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We teach kids to speak real Spanish. For life.™

by Erica Fischer on Apr 28, 2014

i + 1 = ? What’s your formula for comprehensible input?

Scaffolding by Gavatron, on Flickr
Creative Commons Attribution-Noncommercial-Share Alike 2.0 Generic License  by  Gavatron 

 
Welcome back to #langchat, everyone! We hope that you could join us for yet another lively Thursday night chat. This time the conversation focused on comprehensible input. In case you couldn’t participate or missed some of the rapid-fire comments and links circulating, not to fear! We’ve included a summary of the Thursday’s discussion below.

As always, thank you to everyone who participated! We extend a special thanks to our moderators: Don (@dr_dmd), Kristy (@placido), Diego (@DiegoOjeda66), and Kris (@KrisClimer), the newest member of the team!

Defining Comprehensible Input

Don (@dr_dmd) started off the conversation by asking members of the #langchat community how they define comprehensible input: “What IS comprehensible Input??? SERIOUSLY What IS IT??” He provided some background information to get the discussion going:

@KrisClimer also shared a video-recorded lesson on comprehensible input from Krashen, aka “the sage himself”: http://t.co/Em8rsRPrvX.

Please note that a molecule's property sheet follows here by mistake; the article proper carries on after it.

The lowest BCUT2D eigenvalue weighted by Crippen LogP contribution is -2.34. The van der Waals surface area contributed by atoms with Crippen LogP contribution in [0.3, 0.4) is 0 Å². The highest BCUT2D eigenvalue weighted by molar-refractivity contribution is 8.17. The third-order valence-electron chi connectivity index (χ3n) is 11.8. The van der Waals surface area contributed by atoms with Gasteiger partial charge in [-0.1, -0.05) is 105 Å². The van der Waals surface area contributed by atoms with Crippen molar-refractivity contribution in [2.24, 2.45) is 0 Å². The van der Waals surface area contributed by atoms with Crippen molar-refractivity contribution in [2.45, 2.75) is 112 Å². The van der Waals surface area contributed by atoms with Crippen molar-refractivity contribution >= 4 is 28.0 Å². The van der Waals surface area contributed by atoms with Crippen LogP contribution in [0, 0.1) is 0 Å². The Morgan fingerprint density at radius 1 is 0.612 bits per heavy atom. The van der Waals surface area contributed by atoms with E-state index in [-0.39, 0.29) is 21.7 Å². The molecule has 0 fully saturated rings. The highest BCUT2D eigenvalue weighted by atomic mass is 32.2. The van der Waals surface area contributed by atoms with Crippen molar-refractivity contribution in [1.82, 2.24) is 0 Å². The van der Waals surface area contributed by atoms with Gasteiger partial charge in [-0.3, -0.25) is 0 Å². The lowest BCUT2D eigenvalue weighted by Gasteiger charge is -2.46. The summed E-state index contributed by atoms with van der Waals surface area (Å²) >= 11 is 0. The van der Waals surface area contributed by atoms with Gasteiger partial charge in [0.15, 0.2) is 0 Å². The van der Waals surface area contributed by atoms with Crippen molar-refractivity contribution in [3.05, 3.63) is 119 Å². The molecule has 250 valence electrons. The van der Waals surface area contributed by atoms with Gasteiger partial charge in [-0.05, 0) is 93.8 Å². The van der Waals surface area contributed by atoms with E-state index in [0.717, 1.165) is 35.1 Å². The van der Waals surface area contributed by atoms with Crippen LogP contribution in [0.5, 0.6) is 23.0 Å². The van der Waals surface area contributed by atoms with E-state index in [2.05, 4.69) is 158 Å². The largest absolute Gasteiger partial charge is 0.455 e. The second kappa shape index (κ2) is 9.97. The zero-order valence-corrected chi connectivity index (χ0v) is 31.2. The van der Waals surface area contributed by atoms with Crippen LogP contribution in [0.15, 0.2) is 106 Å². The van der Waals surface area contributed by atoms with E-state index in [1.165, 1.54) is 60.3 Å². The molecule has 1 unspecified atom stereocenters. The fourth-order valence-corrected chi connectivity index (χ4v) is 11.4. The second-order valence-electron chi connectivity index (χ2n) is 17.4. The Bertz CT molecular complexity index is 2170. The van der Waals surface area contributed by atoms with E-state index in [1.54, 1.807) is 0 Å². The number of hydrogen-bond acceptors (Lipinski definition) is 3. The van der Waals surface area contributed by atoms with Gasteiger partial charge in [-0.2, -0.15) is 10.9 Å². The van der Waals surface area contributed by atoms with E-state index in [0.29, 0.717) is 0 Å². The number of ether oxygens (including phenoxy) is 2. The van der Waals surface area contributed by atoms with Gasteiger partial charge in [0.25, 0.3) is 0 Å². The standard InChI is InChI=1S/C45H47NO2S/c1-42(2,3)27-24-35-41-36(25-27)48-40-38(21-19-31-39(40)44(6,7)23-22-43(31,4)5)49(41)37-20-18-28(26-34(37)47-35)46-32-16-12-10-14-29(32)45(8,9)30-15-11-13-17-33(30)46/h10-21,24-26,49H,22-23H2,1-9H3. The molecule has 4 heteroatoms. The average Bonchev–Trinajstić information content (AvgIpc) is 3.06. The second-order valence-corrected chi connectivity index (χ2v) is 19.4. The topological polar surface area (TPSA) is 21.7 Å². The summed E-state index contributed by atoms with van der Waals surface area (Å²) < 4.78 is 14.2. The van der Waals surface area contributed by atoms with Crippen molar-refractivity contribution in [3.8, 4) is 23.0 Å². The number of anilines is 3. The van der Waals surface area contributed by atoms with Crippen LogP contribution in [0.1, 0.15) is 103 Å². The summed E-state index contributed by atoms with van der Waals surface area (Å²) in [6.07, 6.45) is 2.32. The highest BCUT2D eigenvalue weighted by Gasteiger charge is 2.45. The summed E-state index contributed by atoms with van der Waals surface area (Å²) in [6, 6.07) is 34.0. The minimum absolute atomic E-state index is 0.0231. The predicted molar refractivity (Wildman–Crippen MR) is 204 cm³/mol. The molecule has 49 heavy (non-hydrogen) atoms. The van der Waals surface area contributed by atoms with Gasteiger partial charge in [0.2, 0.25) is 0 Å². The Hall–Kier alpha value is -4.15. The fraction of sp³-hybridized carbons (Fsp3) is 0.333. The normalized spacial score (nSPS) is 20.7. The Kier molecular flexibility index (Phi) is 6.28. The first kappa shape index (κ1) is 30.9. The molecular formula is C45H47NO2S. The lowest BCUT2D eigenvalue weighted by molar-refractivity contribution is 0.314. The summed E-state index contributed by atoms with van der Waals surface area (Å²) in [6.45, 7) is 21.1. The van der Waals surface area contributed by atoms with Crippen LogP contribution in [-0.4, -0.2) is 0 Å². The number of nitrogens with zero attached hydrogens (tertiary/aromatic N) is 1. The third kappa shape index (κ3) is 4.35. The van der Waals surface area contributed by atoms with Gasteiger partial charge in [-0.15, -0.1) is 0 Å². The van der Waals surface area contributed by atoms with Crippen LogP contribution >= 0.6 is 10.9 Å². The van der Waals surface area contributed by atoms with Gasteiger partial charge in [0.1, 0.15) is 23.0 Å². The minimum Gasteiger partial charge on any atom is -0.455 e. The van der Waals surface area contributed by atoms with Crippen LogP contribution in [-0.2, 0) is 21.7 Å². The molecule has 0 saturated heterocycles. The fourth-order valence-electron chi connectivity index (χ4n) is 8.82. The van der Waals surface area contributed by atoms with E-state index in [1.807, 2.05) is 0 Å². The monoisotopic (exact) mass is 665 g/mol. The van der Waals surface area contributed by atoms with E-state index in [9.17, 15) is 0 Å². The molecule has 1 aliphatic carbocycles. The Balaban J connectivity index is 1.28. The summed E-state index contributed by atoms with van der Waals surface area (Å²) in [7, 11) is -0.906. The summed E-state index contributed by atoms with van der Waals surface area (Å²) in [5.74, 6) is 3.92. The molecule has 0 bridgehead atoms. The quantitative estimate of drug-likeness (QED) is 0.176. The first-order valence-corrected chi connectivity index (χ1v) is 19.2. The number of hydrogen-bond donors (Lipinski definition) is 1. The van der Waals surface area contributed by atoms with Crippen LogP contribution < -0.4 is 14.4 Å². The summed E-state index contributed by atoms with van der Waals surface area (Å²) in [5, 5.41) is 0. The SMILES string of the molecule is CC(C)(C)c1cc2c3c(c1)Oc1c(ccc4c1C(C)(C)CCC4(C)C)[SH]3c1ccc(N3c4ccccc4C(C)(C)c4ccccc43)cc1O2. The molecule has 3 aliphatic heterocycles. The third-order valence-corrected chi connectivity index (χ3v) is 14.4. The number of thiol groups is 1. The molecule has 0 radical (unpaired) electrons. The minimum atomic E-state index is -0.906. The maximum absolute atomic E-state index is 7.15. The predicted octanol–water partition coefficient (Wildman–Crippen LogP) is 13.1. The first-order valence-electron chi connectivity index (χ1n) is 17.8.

Participants shared their understanding of comprehensible input. @placido wrote, “CI is language which is comprehensible to the learner and slightly above their ability to produce.” @NicoleNaditz commented, “CI is in the target language and contextualized. It’s relevant to real communication and includes frequent checks 4 understanding.” @madamebaker added, “CI is lang, whether spoken or written along with visuals and gestures that allow students to interpret L2 without reverting to L1.” @HolaSrHoward underscored the importance of comprehensibility: “CI is what you do to avoid students concluding ‘I don’t know what the [teacher] is saying’.” Participants point to the need for input that is just beyond learners’ current level, and which is made comprehensible through contextualization and non-linguistic cues.

Making Input Comprehensible